No Kentucky mother should be forced to choose between work or a healthy, safe pregnancy and baby. But without a law requiring employers to provide reasonable accommodations to expectant and new mothers, that’s exactly what can happen.
Senate Bill 18 would extend the same accommodations already provided to workers with disabilities in state statute “to employees affected by pregnancy, childbirth, or related medical conditions.” Examples include more frequent bathroom breaks, the ability to carry a water bottle, temporary light duty, and the space and time to express breast milk – simple changes that help keep moms healthy and employed.
Pregnancy accommodations support healthy, financially secure families.
National data show that more than four out of five working women become mothers at some point in their lives. Yet it is estimated that each year across the U.S. more than a quarter-million workers are denied requested pregnancy accommodations, and many more never ask out of fear of retaliation. As gender roles have changed over time – and it has become more economically necessary for women to work given the lack of wage growth for many families – women’s participation in the workforce has grown as has the need for pregnancy-friendly workplaces.
In Kentucky, 64 percent of women who have given birth in the last 12 months are in the labor force. That’s 25,473 working women and their babies who would have benefitted from reasonable accommodation requests that have the force of law behind them.
Accommodations can support women’s and children’s health and economic security by:
- Reducing risks to the mother and fetus of undue strain (risk of pre-term birth and low birth-weight), dehydration and lack of adequate nutrition, for example;
- Preventing disruptions in health coverage and care that result from job loss during this critical time in a woman’s life;
- Making it easier for women to breastfeed, which has important immediate and long-term benefits for the baby and mother;
- Preventing housing insecurity – often caused by job insecurity – that leads to poorer health, lower weight and developmental risks in young children;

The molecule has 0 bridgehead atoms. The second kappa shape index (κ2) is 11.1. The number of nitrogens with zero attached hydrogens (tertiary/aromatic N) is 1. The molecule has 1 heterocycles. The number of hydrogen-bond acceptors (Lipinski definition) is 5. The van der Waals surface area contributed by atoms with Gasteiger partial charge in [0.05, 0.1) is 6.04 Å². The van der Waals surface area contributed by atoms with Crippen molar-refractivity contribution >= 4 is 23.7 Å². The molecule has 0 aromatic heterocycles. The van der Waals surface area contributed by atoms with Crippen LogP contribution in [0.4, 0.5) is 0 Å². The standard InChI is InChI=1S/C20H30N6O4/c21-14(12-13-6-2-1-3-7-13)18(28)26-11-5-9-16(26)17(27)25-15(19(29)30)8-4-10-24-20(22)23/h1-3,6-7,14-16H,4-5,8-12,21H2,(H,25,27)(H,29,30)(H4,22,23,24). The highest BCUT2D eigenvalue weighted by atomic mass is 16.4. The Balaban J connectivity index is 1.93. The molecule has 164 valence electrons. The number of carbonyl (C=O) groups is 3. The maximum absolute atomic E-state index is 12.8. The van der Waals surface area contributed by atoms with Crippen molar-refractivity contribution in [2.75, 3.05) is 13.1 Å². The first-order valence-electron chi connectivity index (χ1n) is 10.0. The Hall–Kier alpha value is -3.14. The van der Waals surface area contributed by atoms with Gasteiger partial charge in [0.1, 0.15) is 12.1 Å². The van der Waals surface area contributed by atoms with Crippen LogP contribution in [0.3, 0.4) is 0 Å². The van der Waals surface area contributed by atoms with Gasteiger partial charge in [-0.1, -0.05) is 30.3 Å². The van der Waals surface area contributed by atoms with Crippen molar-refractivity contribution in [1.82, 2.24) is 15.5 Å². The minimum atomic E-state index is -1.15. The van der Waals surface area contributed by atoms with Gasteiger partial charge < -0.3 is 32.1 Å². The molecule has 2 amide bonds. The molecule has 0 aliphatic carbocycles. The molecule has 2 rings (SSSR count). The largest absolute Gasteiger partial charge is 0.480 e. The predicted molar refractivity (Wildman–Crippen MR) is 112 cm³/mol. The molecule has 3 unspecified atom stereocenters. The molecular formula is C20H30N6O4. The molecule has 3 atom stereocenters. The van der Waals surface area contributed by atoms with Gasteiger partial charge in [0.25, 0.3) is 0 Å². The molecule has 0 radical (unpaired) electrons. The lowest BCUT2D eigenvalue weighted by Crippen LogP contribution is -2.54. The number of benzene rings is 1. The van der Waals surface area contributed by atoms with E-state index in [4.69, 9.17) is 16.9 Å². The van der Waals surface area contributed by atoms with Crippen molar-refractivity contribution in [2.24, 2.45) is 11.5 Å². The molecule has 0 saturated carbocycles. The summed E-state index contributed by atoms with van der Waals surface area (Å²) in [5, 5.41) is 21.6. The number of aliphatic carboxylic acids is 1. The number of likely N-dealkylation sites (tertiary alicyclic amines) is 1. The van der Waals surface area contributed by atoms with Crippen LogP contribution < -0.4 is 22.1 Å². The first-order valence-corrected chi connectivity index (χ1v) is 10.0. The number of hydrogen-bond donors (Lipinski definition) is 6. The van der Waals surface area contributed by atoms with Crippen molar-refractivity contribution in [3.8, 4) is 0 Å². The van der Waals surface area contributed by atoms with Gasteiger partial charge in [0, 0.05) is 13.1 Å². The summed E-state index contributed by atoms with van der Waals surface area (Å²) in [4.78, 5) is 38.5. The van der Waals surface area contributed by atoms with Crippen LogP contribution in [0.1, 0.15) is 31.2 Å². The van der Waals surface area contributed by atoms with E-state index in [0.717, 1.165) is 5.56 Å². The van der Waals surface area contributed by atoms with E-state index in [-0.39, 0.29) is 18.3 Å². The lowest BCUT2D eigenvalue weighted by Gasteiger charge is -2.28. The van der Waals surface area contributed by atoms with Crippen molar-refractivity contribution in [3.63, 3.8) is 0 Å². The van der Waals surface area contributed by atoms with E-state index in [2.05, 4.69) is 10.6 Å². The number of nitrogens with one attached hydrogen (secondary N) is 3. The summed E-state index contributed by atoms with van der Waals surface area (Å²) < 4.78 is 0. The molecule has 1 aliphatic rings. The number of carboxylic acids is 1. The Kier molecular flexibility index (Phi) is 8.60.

- Reducing poverty, economic insecurity and the stress associated with hardship, which also affect babies’ health.
Because women in higher-paid professional fields are more likely to have pregnancy and child-related accommodations as a matter of course by their employers, the Pregnant Workers Rights Act is especially important for lower-income women and their families. Research shows that higher family incomes often lead to better outcomes for children. A woman who keeps working during pregnancy not only continues to make a paycheck, but also continues gaining experience and opportunities for advancement, improving her lifetime potential earnings and that of her children.
And because mothers, more than fathers, experience hiring discrimination, remaining employed is especially crucial for women’s and their families’ economic security.
Pregnant workers’ rights are good for business.
By supporting mothers’ attachment to the labor force, the Pregnant Workers Rights Act would not only improve maternal and infant health and familial economic security, but support a productive workforce for Kentucky businesses and our economy. Healthy workers with healthy children are more productive and have lower healthcare costs and rates of absenteeism. In addition, supporting mothers through reasonable accommodations can also help employers improve workplace morale and employee retention and reduce costs associated with litigation and unemployment insurance.
23 states and D.C., including our neighbor states Illinois and West Virginia, have passed Pregnant Workers Rights legislation. There is support across political and ideological lines for Kentucky to provide these basic protections as well.